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Co-worker showing signs of Alzheimer's

Discussion in 'Off The Beaten Track' started by OrioleBeagle, Dec 21, 2010.

  1. OrioleBeagle

    OrioleBeagle AARROOOO!!!

    I work in State Government. (for a state on the East Coast). A co-worker (who has been there over 30 years) is showing signs of Alzheimers disease and very little is being done about it. Tasks that used to be routine for her she can no longer do without asking OVER and OVER how to do them. She has peed herself twice at her desk- one time sitting in urine ALL DAY LONG! They can no longer send her out of the office to do field work (for obvious safety and liability reasons) They now have her dealing with the public on the phones (and she is NOT following proper office phone procedures). Another woman in the office (who rents a room to her) doesn't want to get involved. She just says "I stay upstairs and she stays downstairs". This co-worker is not on good terms with her family. Administration in my office is hoping that she will just go ahead and retire. One
    well-meaning co-worker told her she should file a grievance about being assigned to phone duty, When the Personnel Dept at our agency headquarters heard this they told management in our office NOT to discuss any of this with her. (They are apparently more concerned about a grievance than doing what is best for her!) I think they should at LEAST require her to go to a state appointed doctor to have an evaluation to prove her mental ability to perform the job! What do you all think?

    I also forgot to mention that she has stopped taking baths.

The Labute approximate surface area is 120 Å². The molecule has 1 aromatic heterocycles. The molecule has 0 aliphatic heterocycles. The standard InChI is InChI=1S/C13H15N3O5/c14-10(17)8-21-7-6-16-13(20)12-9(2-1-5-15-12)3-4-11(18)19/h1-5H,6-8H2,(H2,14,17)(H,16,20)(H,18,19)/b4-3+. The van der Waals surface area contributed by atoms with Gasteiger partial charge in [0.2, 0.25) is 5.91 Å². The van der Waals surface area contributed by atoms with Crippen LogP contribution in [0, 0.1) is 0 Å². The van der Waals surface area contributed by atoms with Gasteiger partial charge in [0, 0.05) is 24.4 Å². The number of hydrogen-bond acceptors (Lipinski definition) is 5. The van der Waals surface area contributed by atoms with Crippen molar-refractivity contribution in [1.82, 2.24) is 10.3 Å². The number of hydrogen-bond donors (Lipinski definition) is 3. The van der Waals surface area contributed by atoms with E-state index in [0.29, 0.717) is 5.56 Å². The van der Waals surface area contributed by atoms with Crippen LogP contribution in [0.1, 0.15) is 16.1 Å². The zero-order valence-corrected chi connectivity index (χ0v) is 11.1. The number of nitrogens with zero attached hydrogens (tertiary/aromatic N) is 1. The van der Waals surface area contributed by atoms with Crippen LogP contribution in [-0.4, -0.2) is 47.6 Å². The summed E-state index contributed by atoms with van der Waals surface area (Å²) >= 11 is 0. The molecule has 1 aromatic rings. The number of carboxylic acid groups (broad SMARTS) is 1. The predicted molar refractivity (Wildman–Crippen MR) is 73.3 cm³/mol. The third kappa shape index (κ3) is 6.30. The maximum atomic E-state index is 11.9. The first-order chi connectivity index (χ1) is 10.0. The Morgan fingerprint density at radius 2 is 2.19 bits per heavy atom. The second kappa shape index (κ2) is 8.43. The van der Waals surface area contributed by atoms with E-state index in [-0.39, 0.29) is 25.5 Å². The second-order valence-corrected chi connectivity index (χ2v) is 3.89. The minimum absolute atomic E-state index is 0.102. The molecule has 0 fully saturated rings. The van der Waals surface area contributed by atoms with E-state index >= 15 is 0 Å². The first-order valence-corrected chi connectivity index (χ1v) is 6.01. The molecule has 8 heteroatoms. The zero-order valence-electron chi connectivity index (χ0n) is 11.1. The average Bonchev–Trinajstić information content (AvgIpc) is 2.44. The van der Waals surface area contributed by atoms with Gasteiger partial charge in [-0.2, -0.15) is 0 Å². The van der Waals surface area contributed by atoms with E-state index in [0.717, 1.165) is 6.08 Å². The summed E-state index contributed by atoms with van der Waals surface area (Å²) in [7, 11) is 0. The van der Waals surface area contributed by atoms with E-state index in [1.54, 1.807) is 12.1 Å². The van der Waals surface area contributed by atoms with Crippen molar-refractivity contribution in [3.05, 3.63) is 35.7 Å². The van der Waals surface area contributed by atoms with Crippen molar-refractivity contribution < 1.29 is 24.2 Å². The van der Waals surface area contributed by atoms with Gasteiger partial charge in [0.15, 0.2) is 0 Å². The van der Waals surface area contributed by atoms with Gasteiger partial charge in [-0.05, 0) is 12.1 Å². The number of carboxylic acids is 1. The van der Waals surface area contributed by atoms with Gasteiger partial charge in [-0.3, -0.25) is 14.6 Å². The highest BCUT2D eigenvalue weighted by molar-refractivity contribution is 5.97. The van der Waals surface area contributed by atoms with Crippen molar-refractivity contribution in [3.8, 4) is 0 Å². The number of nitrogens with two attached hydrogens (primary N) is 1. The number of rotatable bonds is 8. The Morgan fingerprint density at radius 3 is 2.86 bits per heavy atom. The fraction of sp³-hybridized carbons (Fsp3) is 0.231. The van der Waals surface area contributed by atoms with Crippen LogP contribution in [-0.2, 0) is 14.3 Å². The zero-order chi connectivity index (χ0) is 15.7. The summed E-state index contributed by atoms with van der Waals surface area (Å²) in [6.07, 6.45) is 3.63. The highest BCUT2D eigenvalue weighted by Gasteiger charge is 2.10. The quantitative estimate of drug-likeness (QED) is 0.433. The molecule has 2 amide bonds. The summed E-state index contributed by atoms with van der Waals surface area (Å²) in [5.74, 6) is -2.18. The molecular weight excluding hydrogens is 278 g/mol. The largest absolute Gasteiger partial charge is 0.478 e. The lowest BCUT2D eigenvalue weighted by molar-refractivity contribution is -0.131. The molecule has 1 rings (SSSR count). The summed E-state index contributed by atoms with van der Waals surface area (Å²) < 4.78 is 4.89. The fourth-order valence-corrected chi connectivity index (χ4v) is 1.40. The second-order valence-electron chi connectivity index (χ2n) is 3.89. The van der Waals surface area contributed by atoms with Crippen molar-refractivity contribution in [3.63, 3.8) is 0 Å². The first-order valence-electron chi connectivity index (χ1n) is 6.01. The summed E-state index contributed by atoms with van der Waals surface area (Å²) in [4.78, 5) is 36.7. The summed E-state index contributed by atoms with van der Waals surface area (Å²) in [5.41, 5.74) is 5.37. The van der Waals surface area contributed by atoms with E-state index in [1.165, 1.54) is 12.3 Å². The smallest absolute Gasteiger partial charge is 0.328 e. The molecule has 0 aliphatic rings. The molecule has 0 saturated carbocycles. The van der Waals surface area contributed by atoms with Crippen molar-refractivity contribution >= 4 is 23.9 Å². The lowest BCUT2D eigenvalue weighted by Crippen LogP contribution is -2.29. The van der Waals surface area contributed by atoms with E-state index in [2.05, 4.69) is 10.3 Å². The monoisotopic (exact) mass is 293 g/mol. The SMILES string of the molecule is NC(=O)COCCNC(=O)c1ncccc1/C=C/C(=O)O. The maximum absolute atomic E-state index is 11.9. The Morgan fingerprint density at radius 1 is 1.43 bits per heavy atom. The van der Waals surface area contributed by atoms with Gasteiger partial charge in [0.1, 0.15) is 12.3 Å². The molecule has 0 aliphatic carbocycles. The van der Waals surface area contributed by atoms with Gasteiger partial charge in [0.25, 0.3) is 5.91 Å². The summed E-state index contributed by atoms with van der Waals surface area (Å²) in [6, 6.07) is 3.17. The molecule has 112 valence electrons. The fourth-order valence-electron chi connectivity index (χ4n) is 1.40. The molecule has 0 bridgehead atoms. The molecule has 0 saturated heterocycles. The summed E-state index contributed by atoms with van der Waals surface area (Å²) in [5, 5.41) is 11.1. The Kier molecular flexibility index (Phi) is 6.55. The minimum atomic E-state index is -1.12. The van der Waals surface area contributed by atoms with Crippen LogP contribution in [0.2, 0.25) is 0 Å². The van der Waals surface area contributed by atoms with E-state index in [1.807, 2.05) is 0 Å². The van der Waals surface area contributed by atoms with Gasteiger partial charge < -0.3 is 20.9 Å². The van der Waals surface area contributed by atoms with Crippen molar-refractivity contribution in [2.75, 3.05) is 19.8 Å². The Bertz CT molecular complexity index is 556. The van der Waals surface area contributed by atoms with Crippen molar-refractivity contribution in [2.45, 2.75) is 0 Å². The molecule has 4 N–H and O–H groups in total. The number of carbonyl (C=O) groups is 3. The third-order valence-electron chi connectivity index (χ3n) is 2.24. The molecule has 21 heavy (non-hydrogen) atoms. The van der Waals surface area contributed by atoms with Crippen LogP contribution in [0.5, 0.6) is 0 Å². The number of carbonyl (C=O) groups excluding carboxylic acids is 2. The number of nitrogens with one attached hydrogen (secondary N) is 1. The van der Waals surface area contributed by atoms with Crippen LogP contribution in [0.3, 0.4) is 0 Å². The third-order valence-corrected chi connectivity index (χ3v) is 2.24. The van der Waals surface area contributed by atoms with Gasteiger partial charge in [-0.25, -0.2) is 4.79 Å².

2. my little pony

    my little pony war crawling into canada

    that's really sad
  3. Aceon6

    Aceon6 Hit ball, find ball, hit it again.

    Scary. Do you have an Ombudsman in the AG or Secretary of State's office? That might be a place to start. She needs to be evaluated for medical disability.
  4. Aussie Willy

    Aussie Willy Hates both vegemite and peanut butter

    What a terrible situation and sounds very sad. She probably has no-one in her life outside of work who can help her. If you work for a government agency surely something can be done. Are there other people in office who feel that something should be done? Sounds like someone needs to take control of the situation.

    Also it seems like the workplace is the only place where people would notice her. If she wasn't there goodness knows what would happen to her.
  5. mmscfdcsu

    mmscfdcsu Skating Pairs with Drew

    Perhaps a call to Adult Protective Services as well. :(
  6. judiz

    judiz Well-Known Member

    A call to Adult Protective Services is the best suggestion, also you may want to call the Alzheimer's Association for guidance.
  7. barbk

    barbk Well-Known Member

    Oriole -- good of you to be thinking about her. I'd also try Adult Protective Services. Does your department have an employee services line where you can call and speak with a counselor in a number of different areas? I know of situations where that was used effectively to get another employee treatment for alcoholism after a number of co-workers realized that there was a significant problem. It would be much better for her to take a disability pension and get help with an adult day care or similar program than to end up getting fired or getting hurt because her situation is just ignored.